My Letter in today’s Daily Telegraph – London lacks housing

Today the Daily Telegraph published my letter responding to an article by Andrew Gilligan on the Government’s cuts to housing benefit.
Below is the unedited version that was cut down to meet word limits. You can read the published version here.

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Andrew Gilligan says the “evidence of a mass exodus” as a result of the welfare reforms “is thin” (The ‘final solution’? Don’t believe the hype about the housing benefit cap).

He is right, but only because he is not factoring in the delayed and phased-in implementation of the measures. As Gilligan acknowledges, 70% of existing claimants are still to have their housing benefit cut. Furthermore, 2013 will see the introduction of the total benefit cap and the pegging of local housing allowance to the Consumer Price Index.

While CPI is currently 3.4%, London rents rose 12% last year. As homes become more expensive to rent, the benefit – which is claimed mostly by people who are in work, disabled or pensioners – will cover less and less.

And where will these homes, at low rents, be found?

The Government believes the caps will bring rents down. But, a lack of social rented homes at one end combined with declining new home ownership at the other will continue to fuel year-on-year rent increases way above inflation in London.

For all these reasons, a report for Shelter showed that only 20% of inner-London neighbourhoods would be affordable by 2016, compared to 70% in 2011, while less than half of outer-London remains affordable. Affordability does not necessarily mean availability.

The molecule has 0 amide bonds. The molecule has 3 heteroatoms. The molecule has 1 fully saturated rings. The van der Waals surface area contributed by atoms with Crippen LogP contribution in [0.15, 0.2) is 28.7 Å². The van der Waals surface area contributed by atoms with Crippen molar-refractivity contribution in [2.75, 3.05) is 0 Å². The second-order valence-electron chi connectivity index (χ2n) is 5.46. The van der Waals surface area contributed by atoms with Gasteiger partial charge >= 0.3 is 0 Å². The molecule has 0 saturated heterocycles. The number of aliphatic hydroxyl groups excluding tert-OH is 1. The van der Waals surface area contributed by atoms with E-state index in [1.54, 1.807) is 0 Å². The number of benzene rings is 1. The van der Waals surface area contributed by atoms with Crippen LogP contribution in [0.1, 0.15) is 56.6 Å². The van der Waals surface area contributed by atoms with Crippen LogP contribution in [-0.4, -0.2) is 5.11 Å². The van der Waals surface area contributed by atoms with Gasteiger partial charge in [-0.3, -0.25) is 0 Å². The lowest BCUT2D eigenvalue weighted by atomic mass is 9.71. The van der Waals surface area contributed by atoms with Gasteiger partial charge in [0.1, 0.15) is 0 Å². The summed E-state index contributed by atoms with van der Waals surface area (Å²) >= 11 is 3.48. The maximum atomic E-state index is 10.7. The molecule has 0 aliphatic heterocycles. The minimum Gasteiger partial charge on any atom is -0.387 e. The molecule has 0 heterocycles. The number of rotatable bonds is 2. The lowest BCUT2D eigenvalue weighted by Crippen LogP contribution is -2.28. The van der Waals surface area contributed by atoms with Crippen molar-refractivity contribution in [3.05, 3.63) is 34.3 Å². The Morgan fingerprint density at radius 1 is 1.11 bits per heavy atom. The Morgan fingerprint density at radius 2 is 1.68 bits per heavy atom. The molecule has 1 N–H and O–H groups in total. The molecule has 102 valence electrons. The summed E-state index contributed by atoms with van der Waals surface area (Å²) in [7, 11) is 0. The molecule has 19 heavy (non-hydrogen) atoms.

This is not a matter of party politics, it’s a matter of mathematics. That is why councils of all political colours in inner and outer-London are scrambling to find homes that are affordable for their residents and are increasingly being forced to find homes well beyond the south east.

The term “social cleansing” was introduced into the debate by Boris Johnson. He said it wouldn’t happen ‘on my watch’. But because Johnson “absolutely” supports these reforms, he has only lobbied Government for delay.

Why isn’t he lobbying for a regional variation to the caps? This is widely supported, including in a report published this week by IPPR. In addition, we need a comprehensive impact assessment of the totality of the reforms on levels of social segregation in London and other parts of the country.

Nicky Gavron
Labour Group spokesperson for housing and planning on the London Assembly

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About nickygavron

Former Deputy Mayor for London, London Assembly Member, Chair of Planning Committee, and Labour Spokesperson for Planning
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